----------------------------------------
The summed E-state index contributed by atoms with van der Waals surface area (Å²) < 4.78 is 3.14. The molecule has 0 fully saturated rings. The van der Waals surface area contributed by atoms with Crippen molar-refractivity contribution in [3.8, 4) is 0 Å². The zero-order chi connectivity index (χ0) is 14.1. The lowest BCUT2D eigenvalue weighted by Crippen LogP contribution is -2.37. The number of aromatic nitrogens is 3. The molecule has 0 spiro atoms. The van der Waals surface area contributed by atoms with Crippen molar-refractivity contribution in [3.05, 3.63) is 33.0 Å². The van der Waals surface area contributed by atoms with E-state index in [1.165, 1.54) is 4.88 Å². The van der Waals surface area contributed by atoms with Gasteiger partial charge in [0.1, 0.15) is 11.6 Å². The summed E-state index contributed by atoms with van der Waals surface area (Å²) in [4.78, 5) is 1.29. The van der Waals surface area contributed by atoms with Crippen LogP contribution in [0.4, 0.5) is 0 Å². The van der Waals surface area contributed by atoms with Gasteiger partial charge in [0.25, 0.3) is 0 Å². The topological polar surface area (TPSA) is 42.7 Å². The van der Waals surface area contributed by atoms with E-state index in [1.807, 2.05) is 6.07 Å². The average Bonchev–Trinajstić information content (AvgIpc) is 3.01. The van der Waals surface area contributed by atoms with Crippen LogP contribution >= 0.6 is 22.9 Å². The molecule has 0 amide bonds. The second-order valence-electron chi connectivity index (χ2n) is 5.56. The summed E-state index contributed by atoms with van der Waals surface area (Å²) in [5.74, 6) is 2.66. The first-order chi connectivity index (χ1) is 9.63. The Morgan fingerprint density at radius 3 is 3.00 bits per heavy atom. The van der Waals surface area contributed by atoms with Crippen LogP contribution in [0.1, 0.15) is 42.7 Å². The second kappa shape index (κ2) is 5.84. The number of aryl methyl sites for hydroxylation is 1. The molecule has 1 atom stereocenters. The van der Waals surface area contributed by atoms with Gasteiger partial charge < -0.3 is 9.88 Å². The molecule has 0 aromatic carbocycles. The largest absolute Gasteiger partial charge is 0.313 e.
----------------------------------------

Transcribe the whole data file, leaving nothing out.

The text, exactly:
The summed E-state index contributed by atoms with van der Waals surface area (Å²) < 4.78 is 3.14. The molecule has 0 fully saturated rings. The van der Waals surface area contributed by atoms with Crippen molar-refractivity contribution in [3.8, 4) is 0 Å². The zero-order chi connectivity index (χ0) is 14.1. The lowest BCUT2D eigenvalue weighted by Crippen LogP contribution is -2.37. The number of aromatic nitrogens is 3. The molecule has 0 spiro atoms. The van der Waals surface area contributed by atoms with Crippen molar-refractivity contribution in [3.05, 3.63) is 33.0 Å². The van der Waals surface area contributed by atoms with E-state index in [1.165, 1.54) is 4.88 Å². The van der Waals surface area contributed by atoms with Gasteiger partial charge in [0.1, 0.15) is 11.6 Å². The summed E-state index contributed by atoms with van der Waals surface area (Å²) in [4.78, 5) is 1.29. The van der Waals surface area contributed by atoms with Crippen LogP contribution in [0.4, 0.5) is 0 Å². The van der Waals surface area contributed by atoms with Gasteiger partial charge in [0.25, 0.3) is 0 Å². The topological polar surface area (TPSA) is 42.7 Å². The van der Waals surface area contributed by atoms with E-state index in [1.807, 2.05) is 6.07 Å². The average Bonchev–Trinajstić information content (AvgIpc) is 3.01. The van der Waals surface area contributed by atoms with Crippen LogP contribution >= 0.6 is 22.9 Å². The molecule has 0 amide bonds. The second-order valence-electron chi connectivity index (χ2n) is 5.56. The summed E-state index contributed by atoms with van der Waals surface area (Å²) in [5.74, 6) is 2.66. The first-order chi connectivity index (χ1) is 9.63. The Morgan fingerprint density at radius 3 is 3.00 bits per heavy atom. The van der Waals surface area contributed by atoms with Crippen LogP contribution in [0.1, 0.15) is 42.7 Å². The second kappa shape index (κ2) is 5.84. The number of aryl methyl sites for hydroxylation is 1. The molecule has 1 atom stereocenters. The van der Waals surface area contributed by atoms with Gasteiger partial charge < -0.3 is 9.88 Å². The molecule has 0 aromatic carbocycles. The largest absolute Gasteiger partial charge is 0.313 e.